I love citrus fruit. My favourite time of the year is tangerine season (but only if you can get good, juicy Florida tangerines), and if I could only smell like one thing for the rest of my life it would be orange blossoms. If a recipe calls for lemon zest, I always double the amount. I even like citrus peel, and eat it as a snack anytime it comes in a drink or on the side of a salad (much to Judson's chagrin).
I think it all stems from one afternoon when I was a baby, and my parents took me out to lunch with my grandmother. Halfway through lunch, I got fussy, and without even breaking the conversation, Eleanor fished the lemon slice out of her water glass, picked the seeds out, and handed it to me. My mom tried to stop her, and I winced when I first gummed down on it, but then I happily enjoyed it for the rest of the lunch, sucking and gumming at it like there was no tomorrow.
And there you have it: an addiction was born. Maybe it was that, or maybe it was growing up with a grapefruit tree, a lime tree, an orange tree, and a tangerine tree in our backyard, but either way, the fact remains that if there's a citrus option on any menu, I'm bound to be interested. So naturally when I found the below recipe for Lemon Yogurt cookies, I knew I had to make them, and soon.
This recipe comes from an article entitled 24 Cookie-Jar Favourites from the September 1977 issue of Better Home & Gardens, and all I have to say about that is that I am sure glad that the page Eleanor ripped out only included 6 of those favourites, because I do not have time for 24 recipes from the same damn magazine. Unlike most recipes in the box, though, you could fool yourself into thinking this one is 'healthy' because hey, at least it includes yogurt?
Plus, the tiny size of the cookies HAS to count for something when it comes to portion control, right?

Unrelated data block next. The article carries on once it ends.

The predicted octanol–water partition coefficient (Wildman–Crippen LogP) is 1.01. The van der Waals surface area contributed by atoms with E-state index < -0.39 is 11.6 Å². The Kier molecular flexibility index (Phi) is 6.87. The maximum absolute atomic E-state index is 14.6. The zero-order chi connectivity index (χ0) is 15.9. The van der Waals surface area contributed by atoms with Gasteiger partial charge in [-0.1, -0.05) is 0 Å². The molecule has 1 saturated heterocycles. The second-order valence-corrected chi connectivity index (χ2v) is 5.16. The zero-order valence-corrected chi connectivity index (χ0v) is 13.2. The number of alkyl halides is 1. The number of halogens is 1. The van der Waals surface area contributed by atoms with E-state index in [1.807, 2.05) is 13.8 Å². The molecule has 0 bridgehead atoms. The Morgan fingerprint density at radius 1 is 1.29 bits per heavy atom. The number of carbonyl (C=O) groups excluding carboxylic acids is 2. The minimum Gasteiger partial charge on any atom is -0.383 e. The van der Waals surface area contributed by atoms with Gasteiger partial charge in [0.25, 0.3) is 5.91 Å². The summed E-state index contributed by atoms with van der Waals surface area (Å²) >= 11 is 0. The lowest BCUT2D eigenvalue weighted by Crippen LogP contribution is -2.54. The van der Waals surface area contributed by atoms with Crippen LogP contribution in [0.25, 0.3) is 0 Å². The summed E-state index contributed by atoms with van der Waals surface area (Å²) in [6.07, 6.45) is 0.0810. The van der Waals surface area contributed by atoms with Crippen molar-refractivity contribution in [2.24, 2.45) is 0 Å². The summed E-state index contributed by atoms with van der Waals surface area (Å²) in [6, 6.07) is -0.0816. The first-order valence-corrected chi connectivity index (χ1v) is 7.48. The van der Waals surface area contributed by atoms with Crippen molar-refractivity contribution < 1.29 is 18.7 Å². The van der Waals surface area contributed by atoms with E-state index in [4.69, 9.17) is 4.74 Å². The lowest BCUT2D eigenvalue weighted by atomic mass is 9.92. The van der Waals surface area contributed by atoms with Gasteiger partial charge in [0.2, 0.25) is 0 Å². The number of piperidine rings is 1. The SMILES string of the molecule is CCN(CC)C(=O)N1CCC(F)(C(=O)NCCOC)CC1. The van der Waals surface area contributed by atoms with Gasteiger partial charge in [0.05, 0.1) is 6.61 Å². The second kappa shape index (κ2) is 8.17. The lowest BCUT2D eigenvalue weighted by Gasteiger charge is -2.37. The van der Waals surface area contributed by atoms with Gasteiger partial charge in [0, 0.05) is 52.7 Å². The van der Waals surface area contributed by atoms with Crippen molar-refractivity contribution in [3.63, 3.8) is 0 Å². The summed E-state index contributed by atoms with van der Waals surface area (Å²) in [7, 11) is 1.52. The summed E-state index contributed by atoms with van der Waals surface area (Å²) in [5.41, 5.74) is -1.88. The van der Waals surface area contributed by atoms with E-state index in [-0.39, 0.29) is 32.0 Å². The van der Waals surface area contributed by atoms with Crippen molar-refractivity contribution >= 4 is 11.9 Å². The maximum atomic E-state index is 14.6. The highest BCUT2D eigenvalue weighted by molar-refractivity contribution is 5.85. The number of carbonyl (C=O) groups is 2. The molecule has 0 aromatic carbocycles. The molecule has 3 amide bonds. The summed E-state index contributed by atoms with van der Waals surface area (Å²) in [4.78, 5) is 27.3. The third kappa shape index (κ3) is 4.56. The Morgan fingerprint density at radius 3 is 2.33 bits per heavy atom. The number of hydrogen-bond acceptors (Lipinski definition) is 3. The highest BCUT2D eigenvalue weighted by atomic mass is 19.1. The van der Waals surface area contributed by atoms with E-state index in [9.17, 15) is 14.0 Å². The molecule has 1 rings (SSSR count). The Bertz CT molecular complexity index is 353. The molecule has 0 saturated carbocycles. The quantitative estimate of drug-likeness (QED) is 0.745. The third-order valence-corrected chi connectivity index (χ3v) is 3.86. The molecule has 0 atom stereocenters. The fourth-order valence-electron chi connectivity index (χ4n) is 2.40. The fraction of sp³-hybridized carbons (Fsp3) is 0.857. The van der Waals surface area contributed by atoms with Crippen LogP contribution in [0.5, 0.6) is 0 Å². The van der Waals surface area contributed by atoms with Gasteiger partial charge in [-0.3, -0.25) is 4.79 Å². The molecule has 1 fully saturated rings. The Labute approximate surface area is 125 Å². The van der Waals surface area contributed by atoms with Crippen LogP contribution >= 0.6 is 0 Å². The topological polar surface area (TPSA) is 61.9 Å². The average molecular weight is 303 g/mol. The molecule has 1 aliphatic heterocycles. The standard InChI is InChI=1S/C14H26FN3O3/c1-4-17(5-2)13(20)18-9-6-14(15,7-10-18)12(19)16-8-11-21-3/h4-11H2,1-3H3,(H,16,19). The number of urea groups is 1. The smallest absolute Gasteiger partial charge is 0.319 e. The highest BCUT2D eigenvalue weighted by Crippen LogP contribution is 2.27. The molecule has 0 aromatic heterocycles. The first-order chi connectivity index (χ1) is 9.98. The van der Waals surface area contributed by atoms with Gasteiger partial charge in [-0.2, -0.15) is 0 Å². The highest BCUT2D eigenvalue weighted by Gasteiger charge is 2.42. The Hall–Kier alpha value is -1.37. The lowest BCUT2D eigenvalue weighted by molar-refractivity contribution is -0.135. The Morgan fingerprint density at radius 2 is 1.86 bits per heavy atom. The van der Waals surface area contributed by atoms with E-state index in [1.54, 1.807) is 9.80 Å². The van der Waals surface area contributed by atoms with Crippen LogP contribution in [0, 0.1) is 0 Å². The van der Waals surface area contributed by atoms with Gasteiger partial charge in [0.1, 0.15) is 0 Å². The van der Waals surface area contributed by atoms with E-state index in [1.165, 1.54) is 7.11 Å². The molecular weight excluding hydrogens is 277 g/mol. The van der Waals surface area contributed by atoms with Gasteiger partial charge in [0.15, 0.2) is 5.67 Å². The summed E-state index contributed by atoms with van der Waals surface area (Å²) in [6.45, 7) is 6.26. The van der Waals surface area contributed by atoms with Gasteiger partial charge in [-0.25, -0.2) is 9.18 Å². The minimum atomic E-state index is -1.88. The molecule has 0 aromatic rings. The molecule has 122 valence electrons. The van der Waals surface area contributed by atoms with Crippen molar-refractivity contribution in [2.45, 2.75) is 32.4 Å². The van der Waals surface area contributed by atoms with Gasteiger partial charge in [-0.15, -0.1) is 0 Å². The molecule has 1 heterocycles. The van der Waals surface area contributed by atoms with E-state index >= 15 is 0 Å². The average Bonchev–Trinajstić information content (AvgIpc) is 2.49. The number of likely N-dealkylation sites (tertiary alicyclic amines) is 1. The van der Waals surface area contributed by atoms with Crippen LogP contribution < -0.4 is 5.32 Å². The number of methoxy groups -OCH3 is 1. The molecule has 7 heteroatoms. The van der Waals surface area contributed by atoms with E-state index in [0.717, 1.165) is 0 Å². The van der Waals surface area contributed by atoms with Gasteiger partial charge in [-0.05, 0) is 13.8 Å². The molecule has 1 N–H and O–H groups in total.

Anyway, this is an easy recipe that comes together in a cinch-- it's practically a one-bowl recipe (if you're careful), and if you have a well-stocked pantry, you probably already have all the ingredients except the yogurt and nuts. The texture is fluffy and cakey without being too soft, and the cookies themselves have just a hint of lemon-- enough to brighten up an otherwise boring cookie, but not so much that it distracts from the flavour of warm homemade treats.
And, seriously, this should not have been such a lightbulb moment for me, but as it turns out you can make powdered sugar glaze with literally any liquid! It doesn't have to be milk+powdered sugar+food dye-- you can use yogurt! Or (probably) juice! Or honey! Or (maybe) applesauce! My eyes have been opened and now I feel that the possiblities are endless. But shhh: don't tell anyone. Let's keep it our little secret, and then when people are impressed with our frostings we can just nod knowingly and think about how awesome we are.
3 spoons out of five. They're easy, they're delicious, but they don't hold up well overnight, so you have to eat them fast (not a problem, exactly, because they are delicious). Honestly, though, I wanted the icing to have a bit more zing than it did, and so I added some lemon juice to make it happen but that threw off the texture so I added more powdered sugar and then it wasn't zingy anymore. You know what I mean.
Lemon Yogurt Cookies
Preheat oven to 190C/375F and lightly grease two cookie sheets.
Cream sugars, butter, shortening, egg, and vanilla until light and fluffy.
Stir in flour, salt, and baking soda, blending well.
Scrape sides of bowl and stir in ½ c yogurt and ½ c almonds.
Drop from a heaped teaspoon in 10pence/quarter-sized dollops onto the cookie sheet, approximately two inches apart. (The size will look small, but they puff up a lot, so you won't want them bigger).
Bake 8-10 minutes until light golden-brown.
Let stand for 30 seconds before moving to a cooling rack.
Let cool completely before frosting.
While cookies are cooling, sift together the remaining yogurt and powdered sugar and stir until thickened.
Frost the cookies after they've cooled completely, and sprinkle with additional chopped and toasted almonds.
Yields 2 dozen cookies.
½ c sugar
¼ c brown sugar, packed
¼ c butter
¼ c shortening
1 tsp vanilla
1 ¼ c flour
¾ tsp salt
½ tsp baking soda
¾ c lemon yogurt, divided
¾ c almonds, toasted and chopped or flaked, divided
2 c powdered sugar, sifted